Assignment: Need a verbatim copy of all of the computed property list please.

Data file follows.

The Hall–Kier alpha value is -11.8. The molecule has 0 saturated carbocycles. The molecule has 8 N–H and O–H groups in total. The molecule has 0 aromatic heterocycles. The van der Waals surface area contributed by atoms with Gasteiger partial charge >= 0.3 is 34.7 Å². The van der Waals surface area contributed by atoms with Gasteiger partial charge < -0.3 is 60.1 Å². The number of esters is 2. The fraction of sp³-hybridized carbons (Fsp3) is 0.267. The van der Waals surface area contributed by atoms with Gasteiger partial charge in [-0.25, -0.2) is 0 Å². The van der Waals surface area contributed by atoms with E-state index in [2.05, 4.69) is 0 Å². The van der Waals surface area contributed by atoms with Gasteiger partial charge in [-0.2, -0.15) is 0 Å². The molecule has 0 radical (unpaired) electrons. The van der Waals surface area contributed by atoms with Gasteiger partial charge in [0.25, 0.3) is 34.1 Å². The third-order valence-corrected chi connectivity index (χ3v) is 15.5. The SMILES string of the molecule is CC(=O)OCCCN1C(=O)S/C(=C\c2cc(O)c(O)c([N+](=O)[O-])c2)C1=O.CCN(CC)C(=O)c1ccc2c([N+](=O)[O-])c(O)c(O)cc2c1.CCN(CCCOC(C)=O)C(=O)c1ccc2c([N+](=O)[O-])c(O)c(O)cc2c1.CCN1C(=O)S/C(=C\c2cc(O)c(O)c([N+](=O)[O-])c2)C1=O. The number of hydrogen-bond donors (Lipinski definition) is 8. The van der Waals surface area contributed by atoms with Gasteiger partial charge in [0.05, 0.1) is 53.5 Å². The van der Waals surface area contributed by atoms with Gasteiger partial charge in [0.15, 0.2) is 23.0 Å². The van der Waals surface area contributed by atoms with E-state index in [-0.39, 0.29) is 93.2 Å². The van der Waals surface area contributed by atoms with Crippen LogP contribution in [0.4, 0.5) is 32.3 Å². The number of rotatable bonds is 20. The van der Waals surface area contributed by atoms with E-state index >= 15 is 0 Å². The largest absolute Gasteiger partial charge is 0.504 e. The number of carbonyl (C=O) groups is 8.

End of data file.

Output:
The Hall–Kier alpha value is -11.8. The molecule has 0 saturated carbocycles. The molecule has 8 N–H and O–H groups in total. The molecule has 0 aromatic heterocycles. The van der Waals surface area contributed by atoms with Gasteiger partial charge >= 0.3 is 34.7 Å². The van der Waals surface area contributed by atoms with Gasteiger partial charge < -0.3 is 60.1 Å². The number of esters is 2. The fraction of sp³-hybridized carbons (Fsp3) is 0.267. The van der Waals surface area contributed by atoms with Gasteiger partial charge in [-0.25, -0.2) is 0 Å². The van der Waals surface area contributed by atoms with E-state index in [2.05, 4.69) is 0 Å². The van der Waals surface area contributed by atoms with Gasteiger partial charge in [-0.2, -0.15) is 0 Å². The molecule has 0 radical (unpaired) electrons. The van der Waals surface area contributed by atoms with Gasteiger partial charge in [0.25, 0.3) is 34.1 Å². The third-order valence-corrected chi connectivity index (χ3v) is 15.5. The SMILES string of the molecule is CC(=O)OCCCN1C(=O)S/C(=C\c2cc(O)c(O)c([N+](=O)[O-])c2)C1=O.CCN(CC)C(=O)c1ccc2c([N+](=O)[O-])c(O)c(O)cc2c1.CCN(CCCOC(C)=O)C(=O)c1ccc2c([N+](=O)[O-])c(O)c(O)cc2c1.CCN1C(=O)S/C(=C\c2cc(O)c(O)c([N+](=O)[O-])c2)C1=O. The number of hydrogen-bond donors (Lipinski definition) is 8. The van der Waals surface area contributed by atoms with Gasteiger partial charge in [0.05, 0.1) is 53.5 Å². The van der Waals surface area contributed by atoms with Gasteiger partial charge in [0.15, 0.2) is 23.0 Å². The van der Waals surface area contributed by atoms with E-state index in [-0.39, 0.29) is 93.2 Å². The van der Waals surface area contributed by atoms with Crippen LogP contribution in [0.4, 0.5) is 32.3 Å². The number of rotatable bonds is 20. The van der Waals surface area contributed by atoms with E-state index >= 15 is 0 Å². The largest absolute Gasteiger partial charge is 0.504 e. The number of carbonyl (C=O) groups is 8.